Sandy and I were standing in the slow line for the Kremlin’s Armory Museum when we struck up a conversation with the young African-American in front of us. I mention his background because he was the first person of color we had seen in our four days in Moscow. A recent graduate of Princeton now living in New York, he was on a whirlwind tour of Moscow and St. Petersburg, trying to pack in as many museums and palaces as possible. Four days later, Sandy and I were strolling through St. Petersburg’s wonderful State Russian Museum when I spied a young black man. “Wow,” I thought to myself, “a second black guy in Russia.” The man looked at me, we looked at each other, then we both smiled. It was the same young Princeton graduate. The three of us stood together chatting for a few minutes, discussing our experiences in Russia, when I mentioned that he was the only black person we’d seen. He laughed and related his experience. People had, indeed, looked at him as a curiosity. None were rude, but it was obvious that people were looking at him closely. It was the children, he said, who were really curious, with some staring. He said he was just glad that nobody wanted to touch his hair, which had happened a few years earlier in rural Hungary.


I’ve been in homogeneous countries before. Japan does not host many people of color, though there are enough whites and the occasional person from the Indian subcontinent to break the monotony. Not so in Russia. If you removed the Chinese and Korean tourists you would have a country that is overwhelmingly white. Although Sandy and I were only in Moscow and St. Petersburg, I’ve done research that confirms Russia’s homogeneity. Russia contains many different ethnic groups, yet a vast majority are some form of white. Most are classified as Turkic or Indo-European. Less than 0.5%, mainly from Siberia, are classified as Mongolic or Korean. This doesn’t mean that Russia lacks diversity. Many people from former Soviet states live in Russia. We had Uber drivers from Kyrgyzstan, Armenia and Uzbekistan. When Marc Fogel took us to the Saturday market (outstanding fruits and vegetables, top quality meat, fish and poultry) we met stall owners from Azerbaijan, Georgia, Turkmenistan and other neighboring nations. Many were Muslim. Some of these ethnic groups, particularly those of Turkic ethnicity, had black hair and thick black mustaches. That’s as much color as we saw.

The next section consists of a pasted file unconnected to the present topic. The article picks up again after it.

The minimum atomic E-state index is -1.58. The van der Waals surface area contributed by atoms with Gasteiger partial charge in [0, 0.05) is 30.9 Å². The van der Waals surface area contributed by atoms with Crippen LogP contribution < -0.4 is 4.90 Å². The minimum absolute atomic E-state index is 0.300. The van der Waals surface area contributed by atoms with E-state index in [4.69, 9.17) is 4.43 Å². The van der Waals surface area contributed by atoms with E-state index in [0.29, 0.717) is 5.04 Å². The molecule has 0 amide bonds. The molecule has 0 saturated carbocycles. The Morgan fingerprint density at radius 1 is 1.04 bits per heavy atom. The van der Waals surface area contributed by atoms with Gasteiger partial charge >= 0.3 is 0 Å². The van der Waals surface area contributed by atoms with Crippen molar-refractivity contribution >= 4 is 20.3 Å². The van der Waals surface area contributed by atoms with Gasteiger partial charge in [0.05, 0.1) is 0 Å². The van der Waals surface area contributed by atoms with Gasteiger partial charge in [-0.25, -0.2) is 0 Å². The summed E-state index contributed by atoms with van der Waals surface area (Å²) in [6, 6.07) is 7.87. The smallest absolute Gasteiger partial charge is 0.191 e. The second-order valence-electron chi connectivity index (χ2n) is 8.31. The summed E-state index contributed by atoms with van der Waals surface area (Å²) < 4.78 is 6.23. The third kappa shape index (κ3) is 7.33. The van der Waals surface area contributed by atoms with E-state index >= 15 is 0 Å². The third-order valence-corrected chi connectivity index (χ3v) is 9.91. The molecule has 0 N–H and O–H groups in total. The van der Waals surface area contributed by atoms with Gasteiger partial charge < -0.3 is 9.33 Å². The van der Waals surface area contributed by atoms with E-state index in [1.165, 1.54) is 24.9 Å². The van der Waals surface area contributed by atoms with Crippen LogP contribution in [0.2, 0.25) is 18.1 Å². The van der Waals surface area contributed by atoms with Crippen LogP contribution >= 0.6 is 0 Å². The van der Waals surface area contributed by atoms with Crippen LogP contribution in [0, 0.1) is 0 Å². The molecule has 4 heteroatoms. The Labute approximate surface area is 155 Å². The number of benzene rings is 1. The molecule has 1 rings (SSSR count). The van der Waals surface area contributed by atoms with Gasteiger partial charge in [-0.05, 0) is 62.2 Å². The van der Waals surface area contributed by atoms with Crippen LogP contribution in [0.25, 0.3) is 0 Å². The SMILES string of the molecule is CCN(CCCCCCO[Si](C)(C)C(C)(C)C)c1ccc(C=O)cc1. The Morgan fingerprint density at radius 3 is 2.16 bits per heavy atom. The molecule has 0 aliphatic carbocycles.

I make no moral judgement about Russia’s whiteness. The U.S. has a large black population because they originally arrived on slave ships. Still, America is packed with Indians and Africans and East Asians and people of every color and religion because it is an open society, and is still viewed as a land of opportunity. That is not the case with Russia. They do not encourage immigration, and certainly not by people of color. There is a strong racist element in Russia that has led to violent attacks and racist incidents directed at visiting soccer players. (These incidents also occur frequently in Italy, Spain and various countries in Eastern Europe. I need not mention the shooting by police of unarmed black men in the U.S. or drivers pulled over for DWB – Driving While Black.) The Soviet Union brought in people of color from Africa and Latin America to learn about Socialism. I’m told that there are black students at Russian universities. I’ve visited many countries that lacked diversity. I am not criticizing them. Personally, I enjoy being in places that display a rich diversity of skin color, ethnic clothing, a mélange of languages, a wide variety of foods and religions. That’s one of the reasons why Malaysia is one of the favorite places in which I’ve lived. Visit Chicago, New York, Paris or London, and you get a glimpse of the range of humanity. Russia has a lot to offer tourists, ethnic diversity is not one of those things.

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